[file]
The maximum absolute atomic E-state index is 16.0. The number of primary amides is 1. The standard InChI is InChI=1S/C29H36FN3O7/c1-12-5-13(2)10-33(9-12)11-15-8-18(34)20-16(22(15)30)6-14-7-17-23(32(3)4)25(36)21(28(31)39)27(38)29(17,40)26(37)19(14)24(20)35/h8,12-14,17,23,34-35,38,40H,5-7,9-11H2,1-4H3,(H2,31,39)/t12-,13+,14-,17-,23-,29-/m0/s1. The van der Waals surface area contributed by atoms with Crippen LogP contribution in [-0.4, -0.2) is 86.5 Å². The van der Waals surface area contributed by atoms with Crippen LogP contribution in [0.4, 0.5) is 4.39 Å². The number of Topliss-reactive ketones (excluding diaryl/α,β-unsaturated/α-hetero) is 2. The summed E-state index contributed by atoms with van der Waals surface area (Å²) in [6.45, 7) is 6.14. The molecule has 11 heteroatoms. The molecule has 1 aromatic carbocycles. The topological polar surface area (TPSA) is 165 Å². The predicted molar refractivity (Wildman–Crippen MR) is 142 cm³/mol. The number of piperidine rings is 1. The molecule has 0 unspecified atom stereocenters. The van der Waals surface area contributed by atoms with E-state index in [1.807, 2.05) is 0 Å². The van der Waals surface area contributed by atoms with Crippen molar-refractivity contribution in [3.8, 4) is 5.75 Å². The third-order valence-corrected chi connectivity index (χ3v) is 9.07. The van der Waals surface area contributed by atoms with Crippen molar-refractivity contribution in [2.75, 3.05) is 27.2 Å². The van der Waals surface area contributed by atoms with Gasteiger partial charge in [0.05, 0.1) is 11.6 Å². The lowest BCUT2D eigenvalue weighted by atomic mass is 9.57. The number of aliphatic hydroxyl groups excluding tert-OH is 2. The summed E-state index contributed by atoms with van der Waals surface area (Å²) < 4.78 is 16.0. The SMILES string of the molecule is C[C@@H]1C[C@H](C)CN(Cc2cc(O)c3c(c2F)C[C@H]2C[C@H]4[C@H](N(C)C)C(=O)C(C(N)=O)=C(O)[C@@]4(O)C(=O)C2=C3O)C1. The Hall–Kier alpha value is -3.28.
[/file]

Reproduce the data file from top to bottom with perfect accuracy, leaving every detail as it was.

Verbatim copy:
The maximum absolute atomic E-state index is 16.0. The number of primary amides is 1. The standard InChI is InChI=1S/C29H36FN3O7/c1-12-5-13(2)10-33(9-12)11-15-8-18(34)20-16(22(15)30)6-14-7-17-23(32(3)4)25(36)21(28(31)39)27(38)29(17,40)26(37)19(14)24(20)35/h8,12-14,17,23,34-35,38,40H,5-7,9-11H2,1-4H3,(H2,31,39)/t12-,13+,14-,17-,23-,29-/m0/s1. The van der Waals surface area contributed by atoms with Crippen LogP contribution in [-0.4, -0.2) is 86.5 Å². The van der Waals surface area contributed by atoms with Crippen LogP contribution in [0.4, 0.5) is 4.39 Å². The number of Topliss-reactive ketones (excluding diaryl/α,β-unsaturated/α-hetero) is 2. The summed E-state index contributed by atoms with van der Waals surface area (Å²) in [6.45, 7) is 6.14. The molecule has 11 heteroatoms. The molecule has 1 aromatic carbocycles. The topological polar surface area (TPSA) is 165 Å². The predicted molar refractivity (Wildman–Crippen MR) is 142 cm³/mol. The number of piperidine rings is 1. The molecule has 0 unspecified atom stereocenters. The van der Waals surface area contributed by atoms with E-state index in [1.807, 2.05) is 0 Å². The van der Waals surface area contributed by atoms with Crippen molar-refractivity contribution in [3.8, 4) is 5.75 Å². The third-order valence-corrected chi connectivity index (χ3v) is 9.07. The van der Waals surface area contributed by atoms with Crippen molar-refractivity contribution in [2.75, 3.05) is 27.2 Å². The van der Waals surface area contributed by atoms with Gasteiger partial charge in [0.05, 0.1) is 11.6 Å². The lowest BCUT2D eigenvalue weighted by atomic mass is 9.57. The number of aliphatic hydroxyl groups excluding tert-OH is 2. The summed E-state index contributed by atoms with van der Waals surface area (Å²) < 4.78 is 16.0. The SMILES string of the molecule is C[C@@H]1C[C@H](C)CN(Cc2cc(O)c3c(c2F)C[C@H]2C[C@H]4[C@H](N(C)C)C(=O)C(C(N)=O)=C(O)[C@@]4(O)C(=O)C2=C3O)C1. The Hall–Kier alpha value is -3.28.